Metal car keys are going the way of the land line, as most drivers have graduated to a key fob or remote with a transponder that needs programming before use.
If you own a high-tech vehicle you might have a “smart key” – a remote control to plug into your dashboard or leave in your pocket.
Although these devices add convenience, they’re pricey. You’ll pay $200 to $400 to replace a smart key on a luxury car, plus $100 an hour for labor. If you lose all your keys, you might need to replace the locks, which could cost $1,000.
Auto insurance will cover the cost of replacing smart keys (or metal keys) only if the loss comes from a peril covered under the policy. For example, if your keys are damaged when you collide with another car, collision coverage would pay to replace them.
Comprehensive coverage – which reimburses you for loss or damage to your vehicle from theft, vandalism, fire, hail or flood – would include replacement of the keys, as part of the vehicle.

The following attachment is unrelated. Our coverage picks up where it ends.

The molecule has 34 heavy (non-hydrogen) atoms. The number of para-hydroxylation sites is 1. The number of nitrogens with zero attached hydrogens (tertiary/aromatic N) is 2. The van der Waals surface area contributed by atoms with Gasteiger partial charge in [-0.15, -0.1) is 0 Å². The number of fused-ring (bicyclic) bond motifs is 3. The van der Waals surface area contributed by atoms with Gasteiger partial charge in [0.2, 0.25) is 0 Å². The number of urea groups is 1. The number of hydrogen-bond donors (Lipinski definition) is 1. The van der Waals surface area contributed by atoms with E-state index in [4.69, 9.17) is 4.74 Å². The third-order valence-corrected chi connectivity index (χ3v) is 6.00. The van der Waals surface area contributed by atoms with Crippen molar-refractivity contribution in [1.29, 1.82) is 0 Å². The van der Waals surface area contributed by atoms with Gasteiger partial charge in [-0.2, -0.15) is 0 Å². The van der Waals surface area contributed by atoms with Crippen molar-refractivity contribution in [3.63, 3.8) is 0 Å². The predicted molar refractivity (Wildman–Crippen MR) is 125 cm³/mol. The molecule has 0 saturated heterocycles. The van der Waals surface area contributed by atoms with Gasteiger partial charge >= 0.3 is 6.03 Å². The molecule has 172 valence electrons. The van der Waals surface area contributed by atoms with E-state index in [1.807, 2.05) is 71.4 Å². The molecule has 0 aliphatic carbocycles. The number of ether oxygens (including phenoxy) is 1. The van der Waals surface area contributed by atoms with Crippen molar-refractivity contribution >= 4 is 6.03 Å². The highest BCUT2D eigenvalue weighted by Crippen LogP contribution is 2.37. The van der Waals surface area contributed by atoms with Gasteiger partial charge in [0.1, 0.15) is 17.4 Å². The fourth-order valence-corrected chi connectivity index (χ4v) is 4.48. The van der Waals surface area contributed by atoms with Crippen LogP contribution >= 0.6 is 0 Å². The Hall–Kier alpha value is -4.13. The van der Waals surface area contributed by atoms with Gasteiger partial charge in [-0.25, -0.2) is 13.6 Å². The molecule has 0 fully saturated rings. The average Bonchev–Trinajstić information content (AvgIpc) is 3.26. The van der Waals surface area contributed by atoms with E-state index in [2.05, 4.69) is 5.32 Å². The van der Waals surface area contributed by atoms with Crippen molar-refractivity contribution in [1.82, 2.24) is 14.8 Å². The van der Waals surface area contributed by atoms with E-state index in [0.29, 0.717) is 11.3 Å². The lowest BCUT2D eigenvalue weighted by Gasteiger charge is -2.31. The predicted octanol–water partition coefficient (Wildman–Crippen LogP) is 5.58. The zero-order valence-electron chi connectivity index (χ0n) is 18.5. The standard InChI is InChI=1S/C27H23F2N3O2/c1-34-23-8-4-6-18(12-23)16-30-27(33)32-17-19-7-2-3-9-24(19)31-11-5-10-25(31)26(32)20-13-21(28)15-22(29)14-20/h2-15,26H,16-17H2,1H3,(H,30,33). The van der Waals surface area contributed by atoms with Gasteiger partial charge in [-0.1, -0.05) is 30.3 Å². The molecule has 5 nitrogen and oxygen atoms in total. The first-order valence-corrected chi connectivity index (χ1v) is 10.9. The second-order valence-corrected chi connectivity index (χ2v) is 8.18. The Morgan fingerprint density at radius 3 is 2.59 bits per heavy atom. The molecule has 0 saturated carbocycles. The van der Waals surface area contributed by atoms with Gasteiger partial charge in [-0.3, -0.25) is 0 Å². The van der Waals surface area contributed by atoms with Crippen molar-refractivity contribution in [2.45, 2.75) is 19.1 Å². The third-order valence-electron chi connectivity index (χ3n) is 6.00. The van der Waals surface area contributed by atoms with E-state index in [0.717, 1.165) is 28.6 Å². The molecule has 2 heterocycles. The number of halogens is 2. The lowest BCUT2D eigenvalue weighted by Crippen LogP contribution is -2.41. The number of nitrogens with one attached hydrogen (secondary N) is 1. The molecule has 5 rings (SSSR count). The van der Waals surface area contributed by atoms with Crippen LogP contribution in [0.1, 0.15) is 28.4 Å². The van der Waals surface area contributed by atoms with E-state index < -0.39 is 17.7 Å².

If your car keys are stolen, Homeowners insurance should pay to replace them because theft is a “named peril” under the policy.
Bear in mind that your auto or homeowner’s deductible will apply against the cost of replacement.
Technology is well on the way to eliminating car keys. According to the AAA, smartphone apps that allow you to unlock and start your car will be standard on many vehicles as soon as the end of this year.
In the meantime, you can avoid paying the high cost of replacing smart keys by keeping spares in a safe place.
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